Six things to consider when choosing to have the influenza vaccine
Posted on 25th September 2023 at 09:23
The flu season is upon us, and there's no better time to consider the importance of protecting yourself and your workforce from the influenza virus.
The NHS recommends getting flu jabs in the autumn or early winter, before flu starts spreading. However, with the recent emergence of a new Covid variant, the recommendation for more vulnerable people is to start sooner for 2023.
However, even with the availability of flu vaccines, take-up among working-age adults is patchy, even for those who are eligible for a free one. Some employers also offer flu jabs for their staff, recognising the impact that having a staff member off with flu can have an impact on their business and on colleagues who will need to cover for them. And when the employee is back, it’s fair to say they’re not going to feel 100% straight away.
Flu can cause a sudden high temperature, headache and general aches and pains, tiredness and a sore throat. Sufferers can also lose their appetite, feel nauseous and have a cough. While symptoms peak after two to three days, sufferers can often feel ill for over a week and feel tired for longer.
It’s natural to wonder whether it’s worth getting a flu jab - here are some factors you might want to take into consideration.
Having the flu vaccination means that, well, you can protect yourself against flu. Anyone who has had flu will tell you it’s more than ‘just a bad cold’ - it can make you feel exhausted and too unwell to carry on as normal.
Look after your loved ones. By getting vaccinated, you could reduce the risk of spreading the flu to your family, friends, and colleagues. Flu is extremely infectious and is easily spread to other people. You're more likely to pass it to others in the first five days.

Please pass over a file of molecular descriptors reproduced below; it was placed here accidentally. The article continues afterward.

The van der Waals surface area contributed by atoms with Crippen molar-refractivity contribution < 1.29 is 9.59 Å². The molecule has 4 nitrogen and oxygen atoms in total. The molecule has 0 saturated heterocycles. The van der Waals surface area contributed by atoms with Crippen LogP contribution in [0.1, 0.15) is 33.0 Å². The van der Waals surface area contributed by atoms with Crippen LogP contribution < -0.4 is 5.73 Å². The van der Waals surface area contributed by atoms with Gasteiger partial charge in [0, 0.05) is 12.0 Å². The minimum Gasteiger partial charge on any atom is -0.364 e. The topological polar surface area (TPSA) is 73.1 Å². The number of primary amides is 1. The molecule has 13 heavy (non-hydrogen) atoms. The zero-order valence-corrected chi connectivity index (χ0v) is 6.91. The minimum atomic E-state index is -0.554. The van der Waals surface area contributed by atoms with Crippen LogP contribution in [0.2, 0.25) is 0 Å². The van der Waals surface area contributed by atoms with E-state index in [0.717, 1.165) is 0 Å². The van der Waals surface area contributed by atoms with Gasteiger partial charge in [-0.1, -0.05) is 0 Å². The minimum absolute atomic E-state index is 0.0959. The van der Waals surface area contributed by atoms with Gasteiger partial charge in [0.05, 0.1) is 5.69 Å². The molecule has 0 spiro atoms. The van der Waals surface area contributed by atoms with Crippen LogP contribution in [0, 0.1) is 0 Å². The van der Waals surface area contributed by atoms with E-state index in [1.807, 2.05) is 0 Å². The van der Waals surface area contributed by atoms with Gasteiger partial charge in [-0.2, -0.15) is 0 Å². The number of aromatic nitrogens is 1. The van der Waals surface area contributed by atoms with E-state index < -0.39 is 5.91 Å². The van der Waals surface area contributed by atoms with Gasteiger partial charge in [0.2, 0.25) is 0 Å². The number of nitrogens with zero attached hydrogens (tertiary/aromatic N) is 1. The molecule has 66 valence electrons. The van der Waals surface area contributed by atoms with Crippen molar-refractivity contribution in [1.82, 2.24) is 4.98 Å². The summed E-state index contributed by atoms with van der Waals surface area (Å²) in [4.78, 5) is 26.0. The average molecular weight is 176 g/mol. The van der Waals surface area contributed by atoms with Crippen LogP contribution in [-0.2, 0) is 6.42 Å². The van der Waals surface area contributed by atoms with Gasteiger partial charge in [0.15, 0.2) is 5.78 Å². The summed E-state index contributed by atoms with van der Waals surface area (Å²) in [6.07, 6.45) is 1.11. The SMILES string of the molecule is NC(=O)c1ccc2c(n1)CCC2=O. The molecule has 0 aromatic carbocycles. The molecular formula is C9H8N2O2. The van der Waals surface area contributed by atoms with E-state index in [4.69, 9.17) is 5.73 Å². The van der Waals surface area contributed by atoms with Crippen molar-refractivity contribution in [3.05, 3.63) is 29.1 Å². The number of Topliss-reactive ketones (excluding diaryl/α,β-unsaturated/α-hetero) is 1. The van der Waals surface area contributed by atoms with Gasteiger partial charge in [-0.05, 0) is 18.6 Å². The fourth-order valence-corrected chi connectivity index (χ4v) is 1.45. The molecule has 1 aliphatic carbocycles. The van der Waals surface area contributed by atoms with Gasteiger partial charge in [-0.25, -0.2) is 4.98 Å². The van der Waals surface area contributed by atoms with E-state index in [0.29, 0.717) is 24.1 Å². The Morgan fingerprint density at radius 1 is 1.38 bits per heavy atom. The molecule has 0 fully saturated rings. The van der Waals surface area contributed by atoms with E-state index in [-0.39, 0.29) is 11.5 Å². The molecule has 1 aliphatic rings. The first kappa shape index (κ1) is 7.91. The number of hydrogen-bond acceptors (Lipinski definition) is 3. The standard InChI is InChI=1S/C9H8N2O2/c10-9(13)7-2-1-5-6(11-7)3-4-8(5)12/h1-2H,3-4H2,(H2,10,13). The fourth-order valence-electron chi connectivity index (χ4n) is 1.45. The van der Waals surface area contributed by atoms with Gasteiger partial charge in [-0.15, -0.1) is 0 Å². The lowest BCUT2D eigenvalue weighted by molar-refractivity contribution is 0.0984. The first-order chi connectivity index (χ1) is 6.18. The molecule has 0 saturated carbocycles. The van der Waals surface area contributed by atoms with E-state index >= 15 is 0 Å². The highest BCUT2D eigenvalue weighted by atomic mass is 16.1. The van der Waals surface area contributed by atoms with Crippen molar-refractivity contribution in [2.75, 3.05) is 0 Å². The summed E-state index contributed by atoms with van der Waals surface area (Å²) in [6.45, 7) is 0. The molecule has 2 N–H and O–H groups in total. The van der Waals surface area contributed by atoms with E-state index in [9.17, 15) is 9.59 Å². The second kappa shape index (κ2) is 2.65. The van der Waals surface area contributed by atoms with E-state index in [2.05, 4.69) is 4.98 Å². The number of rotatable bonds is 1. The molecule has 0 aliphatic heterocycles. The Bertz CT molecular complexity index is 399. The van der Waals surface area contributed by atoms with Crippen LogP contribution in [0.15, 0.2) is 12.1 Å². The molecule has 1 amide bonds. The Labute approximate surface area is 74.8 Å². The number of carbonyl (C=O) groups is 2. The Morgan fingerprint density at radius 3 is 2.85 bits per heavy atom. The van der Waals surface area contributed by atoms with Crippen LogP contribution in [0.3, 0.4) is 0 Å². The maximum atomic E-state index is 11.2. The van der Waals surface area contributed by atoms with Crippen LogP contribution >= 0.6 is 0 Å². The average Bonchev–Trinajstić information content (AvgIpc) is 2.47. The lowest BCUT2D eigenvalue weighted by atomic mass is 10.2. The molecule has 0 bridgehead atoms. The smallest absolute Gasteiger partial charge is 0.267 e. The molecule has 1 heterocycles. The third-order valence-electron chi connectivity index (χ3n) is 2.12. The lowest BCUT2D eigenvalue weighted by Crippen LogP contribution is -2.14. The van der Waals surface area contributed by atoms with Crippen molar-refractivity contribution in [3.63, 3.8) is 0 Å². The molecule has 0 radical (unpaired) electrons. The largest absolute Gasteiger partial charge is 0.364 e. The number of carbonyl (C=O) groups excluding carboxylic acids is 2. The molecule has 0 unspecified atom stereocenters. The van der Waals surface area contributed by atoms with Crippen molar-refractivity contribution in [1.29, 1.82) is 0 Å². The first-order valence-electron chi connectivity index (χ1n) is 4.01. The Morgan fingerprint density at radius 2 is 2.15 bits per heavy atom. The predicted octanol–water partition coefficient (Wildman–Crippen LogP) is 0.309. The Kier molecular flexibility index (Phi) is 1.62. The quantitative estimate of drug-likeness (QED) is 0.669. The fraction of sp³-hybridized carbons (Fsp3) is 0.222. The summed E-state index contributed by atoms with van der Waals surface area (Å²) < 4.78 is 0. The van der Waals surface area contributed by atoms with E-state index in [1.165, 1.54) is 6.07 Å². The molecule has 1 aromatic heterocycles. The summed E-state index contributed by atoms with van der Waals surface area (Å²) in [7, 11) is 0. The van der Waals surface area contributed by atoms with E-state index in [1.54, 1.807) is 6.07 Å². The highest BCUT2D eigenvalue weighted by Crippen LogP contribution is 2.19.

Stay on top of your game. If you don’t feel as healthy as you do normally, your productivity at work is likely to go down - this could be because you are feeling below par (and perhaps infecting your co-workers) or it could be because you need to take sick leave which puts additional pressure on colleagues.
Having flu could also affect your homelife and hobbies too. If you are sick, it means you cannot support your families or housemates as well; it may also mean your household catches it from you too. It may also mean you cannot take part in the pastimes you enjoy.
Influenza could also lead to complications like pneumonia, which can be life-threatening. Vaccination may lower this risk.
By getting the flu jab and reducing the risk of you yourself getting flu, you could also help protect those who are more vulnerable to the virus, such as the elderly and people with certain medical conditions, and those who cannot have the jab, such as children who are too young or people with a medical contraindication.
Don't wait until the flu season is in full swing, take steps now. The decision to get a flu vaccination is a personal one, but it should be an informed choice.
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